Now it often happens that people like Tajimaya are merely the instruments of even bigger and fouler slimeballs, and indeed that is the case here. The man pulling Tajimaya’s strings is Lord Uzen of Hotta (Ryutaro Gomi, from Sword of Vengeance and Zatoichi’s Flashing Sword), the local imperial magistrate. Uzen is the authority whose say-so is required for the closing or repurposing of a shrine, and although this is never made explicit, it’s a safe bet that Tajimaya is going to be cutting him in for a share of the profits once his whorehouse is up and running. The magistrate comes to visit on the evening after Jusuke’s unsuccessful effort to oust Jinbei and his tenants, and following through on the opening scene’s foreshadowing, Tajimaya decides to go all-out on the entertainment by staging a hyaku monogatari for the amusement of Uzen and his retainers. Uzen, inevitably, doesn’t go in for all that curse claptrap, and insists on bringing the evening to a close by handing out a round of massive bribes rather than with the traditional ceremony of benediction. That leads with equal inevitability to the magistrate, his household, and everyone on his payroll having encounters with a whole menagerie of freaky supernatural creatures— ranging from the faceless noppera-bo doppelgangers that start terrorizing Jusuke, to the sky-eclipsing Cackling Woman who panics two of Tajimaya’s lieutenants into killing each other, to everybody’s favorites, the karakoso obake umbrella goblins that befriend Tajimaya’s retarded son (Rokie Shinichi) and incite him to do things calculated to embarrass his old man in front of Uzen. And as if that weren’t trouble enough for Uzen and his fellow schemers, the somewhat withdrawn and seemingly shiftless guy who is the only man staying at Jinbei’s boarding house (Daimajin’s Jun Fujimaki) is really an undercover agent for the imperial government, who has been sent to investigate rumors of corruption surrounding the magistrate.
If, as I said before, you’re craving the bizarre, the exotic, and the unfamiliar, 100 Monsters is as good a way to seek satisfaction as any. I can think of nothing truly comparable in all of Western cinema, and this movie is astonishingly well made considering that the studio responsible for it is best known as the company behind the endearingly dumb Gamera series. Viewers accustomed to floppy-jawed turtles with ping pong balls for eyes and shoddy giant steak-knife lizards will be blown away by the crude but effective yokai of 100 Monsters, and so far as I’ve seen, its pervasive dream-world atmosphere is matched among contemporary Japanese films only by Goke, Body Snatcher from Hell— which was an avowed attempt to duplicate the style of dream-atmosphere grandmaster Mario Bava. The acting, to the extent that it can be judged by someone who understands as little Japanese as I do, seems a bit forced and unnatural, but in a way that suggests deliberate stylization more than mere incompetence. And yet for all its unexpected quality, 100 Monsters maintains a sense of fun not too far removed from that of Daiei’s kaiju and sci-fi movies. A comparison between 100 Monsters and Toho’s slightly earlier (and much more expensive) Kwaidan is instructive here. Whereas Kwaidan often seems to be inhibited and intimidated by its own prestige, the makers of this film display a confident willingness to look absurd, with the paradoxical result that even its goofiest moments come off well. Shinkichi Tajimaya’s introduction to the umbrella goblins stands out as a case in point. The first such creature appears to him when, inspired by the painted screens brought out to decorate his father’s parlor for the hyaku monogatari, he draws a picture of a karakoso obake on his bedroom wall. The drawing comes to life in stages, initially as a two-dimensional cartoon, and then as the delightfully weird puppet that is easily the most frequently encountered image from the Daiei yokai trilogy. It sounds ludicrous— and it looks ludicrous, too, in those oft-reproduced production stills— but in context, it’s a bewitching scene.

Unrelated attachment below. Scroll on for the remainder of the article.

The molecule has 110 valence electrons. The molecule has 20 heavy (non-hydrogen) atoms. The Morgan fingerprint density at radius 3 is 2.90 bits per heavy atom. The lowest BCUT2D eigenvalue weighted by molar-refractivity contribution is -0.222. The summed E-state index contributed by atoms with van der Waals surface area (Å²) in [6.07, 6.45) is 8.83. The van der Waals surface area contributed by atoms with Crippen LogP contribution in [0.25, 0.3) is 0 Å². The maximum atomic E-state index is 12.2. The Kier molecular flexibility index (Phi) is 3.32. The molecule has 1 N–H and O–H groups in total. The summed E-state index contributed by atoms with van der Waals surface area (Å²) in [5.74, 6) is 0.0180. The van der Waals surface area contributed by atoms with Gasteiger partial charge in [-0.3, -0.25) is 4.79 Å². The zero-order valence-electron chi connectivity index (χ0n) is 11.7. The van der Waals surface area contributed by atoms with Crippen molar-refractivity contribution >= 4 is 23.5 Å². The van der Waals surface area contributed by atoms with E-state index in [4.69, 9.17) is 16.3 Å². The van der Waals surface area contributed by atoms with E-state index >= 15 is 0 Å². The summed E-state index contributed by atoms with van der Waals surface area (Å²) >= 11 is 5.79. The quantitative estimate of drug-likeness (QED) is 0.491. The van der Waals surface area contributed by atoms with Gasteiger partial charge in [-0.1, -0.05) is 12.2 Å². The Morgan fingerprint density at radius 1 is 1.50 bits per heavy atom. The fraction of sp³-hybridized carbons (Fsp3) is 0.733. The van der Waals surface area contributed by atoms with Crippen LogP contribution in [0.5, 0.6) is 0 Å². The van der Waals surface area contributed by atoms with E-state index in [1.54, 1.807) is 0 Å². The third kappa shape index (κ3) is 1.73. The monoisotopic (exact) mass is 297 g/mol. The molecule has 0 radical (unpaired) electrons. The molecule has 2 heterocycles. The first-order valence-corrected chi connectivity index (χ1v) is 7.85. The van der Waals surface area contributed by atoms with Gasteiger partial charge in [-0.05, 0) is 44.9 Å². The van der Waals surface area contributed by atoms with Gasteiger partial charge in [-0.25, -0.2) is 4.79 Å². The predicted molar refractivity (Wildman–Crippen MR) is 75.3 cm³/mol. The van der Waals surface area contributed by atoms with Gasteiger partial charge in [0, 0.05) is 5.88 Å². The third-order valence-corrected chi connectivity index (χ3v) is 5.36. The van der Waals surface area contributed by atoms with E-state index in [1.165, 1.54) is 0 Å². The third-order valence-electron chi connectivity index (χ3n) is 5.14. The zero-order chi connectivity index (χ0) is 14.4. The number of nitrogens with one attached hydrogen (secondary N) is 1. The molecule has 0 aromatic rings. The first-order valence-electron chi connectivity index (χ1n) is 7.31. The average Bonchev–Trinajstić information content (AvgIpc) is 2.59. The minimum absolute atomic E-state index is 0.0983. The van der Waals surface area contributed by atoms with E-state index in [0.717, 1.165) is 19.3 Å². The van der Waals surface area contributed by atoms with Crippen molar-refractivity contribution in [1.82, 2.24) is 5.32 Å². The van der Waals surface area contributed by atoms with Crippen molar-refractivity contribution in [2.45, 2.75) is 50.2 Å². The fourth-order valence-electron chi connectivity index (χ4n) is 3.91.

Where 100 Monsters goes a bit wrong is on the story-structure front. Simply put, there isn’t quite enough room in this tale for both an army of spooks and an undercover imperial agent on the hunt for institutional wrongdoing, and trying to accommodate both costs the movie dearly in focus and coherence. The scenario of corrupt official vs. heroic ronin (who may or may not be an official himself operating incognito) is a mainstay of the chambara genre of period martial arts melodramas, much as it is (with a certain amount of cultural transposition, obviously) in the Chinese wuxia swordsman movies of the same era. With Yatsutaro the undercover samurai pursuing Lord Uzen’s downfall in parallel with the things that go bump in the night, 100 Monsters tends to convey the counterproductive impression of a standard but serviceable chambara being hijacked by mischievous yokai every time the plot starts to get really rolling. It would have been better, in my opinion, to ditch the human good guy altogether, and to acknowledge openly that the monsters themselves are the heroes of the film. As it stands, Yatsutaro is constantly having his job done for him, leaving him with very little scope of action outside of serving as a love interest for Jinbei’s daughter, Okiku (Miwa Takada, from Zatoichi the Fugitive and Sleepy Eyes of Death: Sword of Adventure). The other major defect arises solely on the ADV Films DVD, where the subtitles leave a great deal to be desired. They remind me a lot of the more accomplished anime fan-subs I’ve seen, with translations that sound more or less accurate, but also artlessly clunky— almost as if you were watching the film with the aid of an interpreter. 100 Monsters would benefit greatly from a more elegant and euphonious rendering of its dialogue.